I drive up to Baroon Pocket Dam, on the Blackall Range, with the modest hope of a bushwalk and a few photo opportunities. I park in the picnic area, and before I even get out of the car, I’m grumpy. It’s all blue metal, fences and signs, and a dodgy-looking white van has followed me out. There’s a short walk behind the weed-ridden spillway, from where I can hear the comforting sounds of wrens and fantails, but I’m uneasy. The van-man is there, eating his lunch, staring straight ahead. I walk past the fences and signs to look out over the dam. Wind-waves lap at the shore. It’s bleak: no sound, no signs of life. I’m cold, and it starts to drizzle. This was a terrible idea.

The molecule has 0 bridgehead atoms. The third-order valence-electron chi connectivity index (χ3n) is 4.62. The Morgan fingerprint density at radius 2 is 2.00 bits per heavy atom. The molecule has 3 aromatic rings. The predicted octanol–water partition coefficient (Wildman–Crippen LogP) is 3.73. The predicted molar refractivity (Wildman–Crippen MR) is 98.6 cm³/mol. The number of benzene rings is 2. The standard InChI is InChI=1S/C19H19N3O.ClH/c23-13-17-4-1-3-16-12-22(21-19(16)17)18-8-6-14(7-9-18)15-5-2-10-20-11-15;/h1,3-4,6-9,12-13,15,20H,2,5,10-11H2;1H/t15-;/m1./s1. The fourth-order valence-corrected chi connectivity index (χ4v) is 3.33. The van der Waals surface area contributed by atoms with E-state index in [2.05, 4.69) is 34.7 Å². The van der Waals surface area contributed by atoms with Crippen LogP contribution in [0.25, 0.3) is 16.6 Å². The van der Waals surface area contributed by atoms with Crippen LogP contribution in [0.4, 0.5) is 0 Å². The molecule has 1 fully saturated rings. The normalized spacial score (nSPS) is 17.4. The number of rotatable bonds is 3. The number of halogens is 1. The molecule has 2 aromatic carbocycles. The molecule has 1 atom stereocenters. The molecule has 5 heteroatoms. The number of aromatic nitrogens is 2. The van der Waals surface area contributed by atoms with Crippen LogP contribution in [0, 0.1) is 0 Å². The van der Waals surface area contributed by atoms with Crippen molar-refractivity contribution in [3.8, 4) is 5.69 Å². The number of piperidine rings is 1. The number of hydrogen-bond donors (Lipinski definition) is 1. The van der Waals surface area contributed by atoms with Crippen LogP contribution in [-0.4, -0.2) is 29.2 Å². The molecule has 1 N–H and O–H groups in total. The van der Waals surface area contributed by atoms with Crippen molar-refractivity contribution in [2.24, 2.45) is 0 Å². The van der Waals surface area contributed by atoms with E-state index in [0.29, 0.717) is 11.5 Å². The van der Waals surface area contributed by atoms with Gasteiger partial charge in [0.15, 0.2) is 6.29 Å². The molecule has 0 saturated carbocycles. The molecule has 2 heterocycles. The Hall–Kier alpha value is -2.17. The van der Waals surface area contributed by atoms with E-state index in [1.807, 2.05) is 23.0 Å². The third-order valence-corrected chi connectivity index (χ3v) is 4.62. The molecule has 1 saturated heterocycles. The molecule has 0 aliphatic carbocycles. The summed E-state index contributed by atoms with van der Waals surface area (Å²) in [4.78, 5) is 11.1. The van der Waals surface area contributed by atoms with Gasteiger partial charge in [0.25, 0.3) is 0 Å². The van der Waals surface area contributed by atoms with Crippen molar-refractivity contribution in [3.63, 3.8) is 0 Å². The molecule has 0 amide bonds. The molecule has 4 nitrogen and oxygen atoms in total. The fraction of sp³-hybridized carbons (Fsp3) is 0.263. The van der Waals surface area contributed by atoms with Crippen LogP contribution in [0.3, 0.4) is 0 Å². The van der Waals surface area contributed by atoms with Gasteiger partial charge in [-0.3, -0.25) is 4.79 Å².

Then I see it. A rainbow, arching over the dam like a bridge. A massive perfect rainbow. It’s close. I walk out beyond the railing to photograph it. Through the lens, the spectrum of colours is brighter and clearer. It’s coming closer. I’m shooting all angles, and for a time I can see where the rainbow ends – right in the middle of the dam. I could swim to the pot of gold waiting for me. Still it’s coming closer, wind-borne. I turn off the camera, and just sit on the railing, watching, as the rainbow passes over and through me.